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Tolliver v. Skinner

United States District Court, S.D. New York

March 13, 2017

Eric Tolliver, Plaintiff,
v.
Skinner et al., Defendants.

          MEMORANDUM & ORDER

          DEBORAH A. BATTS, United States District Judge.

         On September 19, 2016, United States Magistrate Judge Kevin Nathaniel Fox filed a Report and Recommendation (“Report”) recommending that Eric Tolliver's (“Tolliver” or “Plaintiff”) Motion for Summary Judgment be granted in part and denied in part, and Defendants' cross-Motion for Summary Judgment be granted in part and denied in part. The Court assumes general familiarity with the events that gave rise to this litigation. The facts relevant to the present Motion, which are detailed meticulously in Judge Fox's Report, will not be restated here. For the reasons set forth below, the Court having conducted the appropriate level of review, Judge Fox's Report is ADOPTED in part, MODIFIED in part, and REJECTED in part, and the cross-Motions for Summary Judgment are GRANTED in part and DENIED in part.

         I. Objections to the Report

         A. Standard of Review

         When the magistrate judge makes a recommendation for a dispositive matter, a party may make timely objections by “serv[ing] and fil[ing] specific written objections to the proposed findings and recommendations” within “14 days after being served with a copy [of the Report].” Fed.R.Civ.P. 72(b)(2). After conducting the appropriate level of review, the Court may accept, reject, or modify, in whole or in part, the findings and recommendations made by the magistrate. 28 U.S.C. § 636(b)(1)(c); see also Local Civil Rule 72.1.

         The Court must “determine de novo any part of the magistrate judge's disposition that has been properly objected to.” Fed.R.Civ.P. 72(b)(3). However, “objections that are merely perfunctory responses argued in an attempt to engage the district court in a rehashing of the same arguments set forth in the original [papers] will not suffice to invoke de novo review ... [such objections] would reduce the magistrate's work to something akin to a meaningless dress rehearsal.” Vega v. Artuz, No. 97 Civ. 3775 (LTS)(JCF), 2002 WL 31174466, at *1 (S.D.N.Y. Sept. 30, 2002) (citations and internal quotation marks omitted); see also Kozlow v. Horn, No. 09 Civ. 6597(LTS)(RLE), 2012 WL 2914338, at *1 (S.D.N.Y. July 17, 2012) (“When a party . . . simply reiterates his original arguments, the Court reviews the Report only for clear error.”); Ortiz v. Barkley, 558 F.Supp.2d 444, 451 (S.D.N.Y. 2008) (“Reviewing courts should review a report and recommendation for clear error where objections are . . . argued in an attempt to ‘engage the district court in a rehashing of the same arguments.'”). Where no timely objection has been made, “a district court need only satisfy itself that there is no clear error on the face of the record.” Nelson v. Smith, 618 F.Supp. 1186, 1189 (S.D.N.Y. 1985).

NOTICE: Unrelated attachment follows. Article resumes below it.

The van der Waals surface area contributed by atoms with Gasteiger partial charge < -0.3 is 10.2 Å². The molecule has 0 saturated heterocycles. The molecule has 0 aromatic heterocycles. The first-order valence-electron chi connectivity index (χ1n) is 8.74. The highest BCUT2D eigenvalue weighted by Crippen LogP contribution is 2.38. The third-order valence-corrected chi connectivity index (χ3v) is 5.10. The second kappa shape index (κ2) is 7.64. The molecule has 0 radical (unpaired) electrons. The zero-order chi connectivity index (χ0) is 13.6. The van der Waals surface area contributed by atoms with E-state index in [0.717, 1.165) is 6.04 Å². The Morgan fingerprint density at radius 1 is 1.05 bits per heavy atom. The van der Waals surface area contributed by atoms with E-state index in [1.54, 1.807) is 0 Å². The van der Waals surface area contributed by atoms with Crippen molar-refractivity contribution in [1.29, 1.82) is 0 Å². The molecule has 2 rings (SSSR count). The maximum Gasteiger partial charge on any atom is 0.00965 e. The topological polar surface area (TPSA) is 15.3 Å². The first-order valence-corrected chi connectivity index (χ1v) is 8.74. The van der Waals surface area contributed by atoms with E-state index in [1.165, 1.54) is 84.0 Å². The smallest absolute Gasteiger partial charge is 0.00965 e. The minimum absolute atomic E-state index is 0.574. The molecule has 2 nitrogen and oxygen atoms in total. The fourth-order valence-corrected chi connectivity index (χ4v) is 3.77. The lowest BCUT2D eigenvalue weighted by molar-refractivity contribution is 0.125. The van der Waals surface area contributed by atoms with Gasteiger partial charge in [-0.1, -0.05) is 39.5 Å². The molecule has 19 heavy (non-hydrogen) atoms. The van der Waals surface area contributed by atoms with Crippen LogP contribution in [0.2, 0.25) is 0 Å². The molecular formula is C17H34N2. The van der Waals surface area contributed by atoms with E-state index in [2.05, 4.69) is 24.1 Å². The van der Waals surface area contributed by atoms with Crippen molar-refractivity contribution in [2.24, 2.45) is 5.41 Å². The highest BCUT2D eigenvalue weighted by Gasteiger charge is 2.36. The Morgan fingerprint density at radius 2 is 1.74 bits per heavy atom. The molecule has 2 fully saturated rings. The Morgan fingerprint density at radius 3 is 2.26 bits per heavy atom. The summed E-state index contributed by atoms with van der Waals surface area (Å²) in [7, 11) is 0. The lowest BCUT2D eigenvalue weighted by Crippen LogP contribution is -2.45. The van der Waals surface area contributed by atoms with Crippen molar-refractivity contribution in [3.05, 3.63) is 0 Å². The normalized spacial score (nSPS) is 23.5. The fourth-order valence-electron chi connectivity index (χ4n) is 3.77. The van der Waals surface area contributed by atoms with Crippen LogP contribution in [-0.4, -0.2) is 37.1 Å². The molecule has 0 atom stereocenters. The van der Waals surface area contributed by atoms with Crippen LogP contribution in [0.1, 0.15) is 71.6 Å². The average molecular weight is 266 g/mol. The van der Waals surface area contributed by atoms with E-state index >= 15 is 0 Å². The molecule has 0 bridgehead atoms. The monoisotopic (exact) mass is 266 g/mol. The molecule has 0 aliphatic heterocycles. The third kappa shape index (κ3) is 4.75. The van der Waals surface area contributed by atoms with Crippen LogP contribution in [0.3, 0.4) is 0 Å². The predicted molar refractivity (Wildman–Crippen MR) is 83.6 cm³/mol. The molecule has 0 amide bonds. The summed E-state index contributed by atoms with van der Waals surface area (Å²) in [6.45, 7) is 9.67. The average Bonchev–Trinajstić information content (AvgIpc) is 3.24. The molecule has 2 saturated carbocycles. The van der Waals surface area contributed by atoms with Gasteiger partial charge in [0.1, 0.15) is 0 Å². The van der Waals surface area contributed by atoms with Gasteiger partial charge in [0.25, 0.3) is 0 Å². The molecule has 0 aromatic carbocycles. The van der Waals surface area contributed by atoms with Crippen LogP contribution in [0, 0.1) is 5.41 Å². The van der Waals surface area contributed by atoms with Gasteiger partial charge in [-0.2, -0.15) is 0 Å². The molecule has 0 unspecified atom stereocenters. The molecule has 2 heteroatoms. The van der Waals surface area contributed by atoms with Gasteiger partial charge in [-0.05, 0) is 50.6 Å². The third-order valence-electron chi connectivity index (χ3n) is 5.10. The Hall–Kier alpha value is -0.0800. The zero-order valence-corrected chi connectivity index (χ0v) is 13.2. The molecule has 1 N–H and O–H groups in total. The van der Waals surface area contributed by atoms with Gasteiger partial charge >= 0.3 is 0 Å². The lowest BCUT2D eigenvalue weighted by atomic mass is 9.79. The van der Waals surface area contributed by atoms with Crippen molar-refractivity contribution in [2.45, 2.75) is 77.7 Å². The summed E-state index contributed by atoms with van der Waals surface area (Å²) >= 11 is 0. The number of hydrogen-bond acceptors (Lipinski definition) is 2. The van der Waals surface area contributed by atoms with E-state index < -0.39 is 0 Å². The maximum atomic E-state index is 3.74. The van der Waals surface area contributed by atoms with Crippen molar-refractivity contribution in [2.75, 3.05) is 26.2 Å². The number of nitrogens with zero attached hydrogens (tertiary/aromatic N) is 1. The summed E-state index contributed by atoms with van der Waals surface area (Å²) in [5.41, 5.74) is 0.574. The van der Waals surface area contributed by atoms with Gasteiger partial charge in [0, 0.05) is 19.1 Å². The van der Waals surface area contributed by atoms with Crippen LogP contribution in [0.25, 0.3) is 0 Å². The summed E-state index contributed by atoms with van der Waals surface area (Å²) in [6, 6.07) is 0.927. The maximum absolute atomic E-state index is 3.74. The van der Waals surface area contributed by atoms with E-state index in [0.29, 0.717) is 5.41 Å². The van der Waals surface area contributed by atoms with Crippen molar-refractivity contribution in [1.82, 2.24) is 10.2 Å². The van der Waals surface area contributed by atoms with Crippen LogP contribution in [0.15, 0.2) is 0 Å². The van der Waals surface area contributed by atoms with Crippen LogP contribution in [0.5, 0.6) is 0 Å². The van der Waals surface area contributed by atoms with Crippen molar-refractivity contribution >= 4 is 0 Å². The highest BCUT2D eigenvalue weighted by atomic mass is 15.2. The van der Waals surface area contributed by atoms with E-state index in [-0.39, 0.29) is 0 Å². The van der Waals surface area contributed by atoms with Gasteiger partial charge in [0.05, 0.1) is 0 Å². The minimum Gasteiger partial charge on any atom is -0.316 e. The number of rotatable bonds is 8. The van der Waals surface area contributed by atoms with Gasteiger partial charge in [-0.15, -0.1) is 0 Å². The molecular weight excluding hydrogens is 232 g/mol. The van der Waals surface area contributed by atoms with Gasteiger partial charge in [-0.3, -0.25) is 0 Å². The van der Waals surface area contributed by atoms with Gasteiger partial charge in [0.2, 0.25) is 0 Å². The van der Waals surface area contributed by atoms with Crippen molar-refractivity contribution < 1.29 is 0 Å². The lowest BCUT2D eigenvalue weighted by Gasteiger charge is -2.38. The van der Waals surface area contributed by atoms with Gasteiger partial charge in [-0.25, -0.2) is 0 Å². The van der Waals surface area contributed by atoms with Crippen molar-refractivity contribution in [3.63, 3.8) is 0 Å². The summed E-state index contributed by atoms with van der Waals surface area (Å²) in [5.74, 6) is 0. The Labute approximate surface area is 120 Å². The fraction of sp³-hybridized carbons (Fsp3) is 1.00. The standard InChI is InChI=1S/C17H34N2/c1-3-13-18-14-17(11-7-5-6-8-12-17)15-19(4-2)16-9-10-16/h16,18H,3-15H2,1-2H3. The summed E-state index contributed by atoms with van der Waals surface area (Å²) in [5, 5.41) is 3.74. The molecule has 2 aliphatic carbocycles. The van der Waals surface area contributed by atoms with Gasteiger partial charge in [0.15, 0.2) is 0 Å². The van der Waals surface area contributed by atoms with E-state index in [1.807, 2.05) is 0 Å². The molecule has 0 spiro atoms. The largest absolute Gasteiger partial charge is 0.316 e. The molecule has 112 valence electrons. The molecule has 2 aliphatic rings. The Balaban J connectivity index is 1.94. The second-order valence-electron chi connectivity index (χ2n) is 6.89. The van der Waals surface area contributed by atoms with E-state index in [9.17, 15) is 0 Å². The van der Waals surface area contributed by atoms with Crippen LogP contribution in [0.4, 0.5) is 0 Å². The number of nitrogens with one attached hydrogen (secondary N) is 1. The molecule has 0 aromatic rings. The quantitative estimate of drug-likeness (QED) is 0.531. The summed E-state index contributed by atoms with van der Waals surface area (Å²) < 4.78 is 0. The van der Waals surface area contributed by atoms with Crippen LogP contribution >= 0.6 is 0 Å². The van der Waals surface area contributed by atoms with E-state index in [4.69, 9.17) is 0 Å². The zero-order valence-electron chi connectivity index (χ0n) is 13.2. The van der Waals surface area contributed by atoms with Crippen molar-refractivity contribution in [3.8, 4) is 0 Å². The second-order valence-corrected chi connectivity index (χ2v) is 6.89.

On a motion for summary judgment, “the district court should draw all factual inferences in favor of the non-moving party.” Wright v. Coughlin, 132 F.3d 133, 138 (2d Cir. 1998). “A district court may grant summary judgment . . . only if, viewing the facts in the light most favorable to the non-movant, there exists no genuine issue of material fact for adjudication.” Id. at 137.

         Defendants and Plaintiff both filed timely Objections, and the Court has reviewed the Report and the submissions of the Parties. The Court addresses each Objection below.

         B. Defendants' Objections

         i. Defendants' Due Process Objections

         Defendants object to the Report's denial of summary judgment to Defendants with respect to: (1) Plaintiff's claims of bias based on Defendant Malin's and Defendant Levac's intentional tampering with the record or failure to fully record the 2011 and 2013 hearings; (2) Plaintiff's claims against Defendants Levac and Prack stemming from the 2013 rehearing; and (3) Plaintiff's claims against Defendants Venettozzi and Prack based on their roles in reviewing and affirming the 2011 and 2013 hearings.

         (1) Bias Claims against Defendants Malin and Levac

         Defendants object to the Report's denial of summary judgment to Defendants Levac and Malin with respect to Plaintiff's claim that these Defendants were biased in intentionally tampering with the hearing record. (See Defs.' Objections to the Report (“Obj.”) at 20-21.) Defendants contend that the allegations of bias are purely conclusory and insufficient to create a disputed issue of material fact. (Id. at 21.) Defendants also argue that the claim fails because there is no due process requirement that a hearing be fully recorded. (Id. at 5-6.)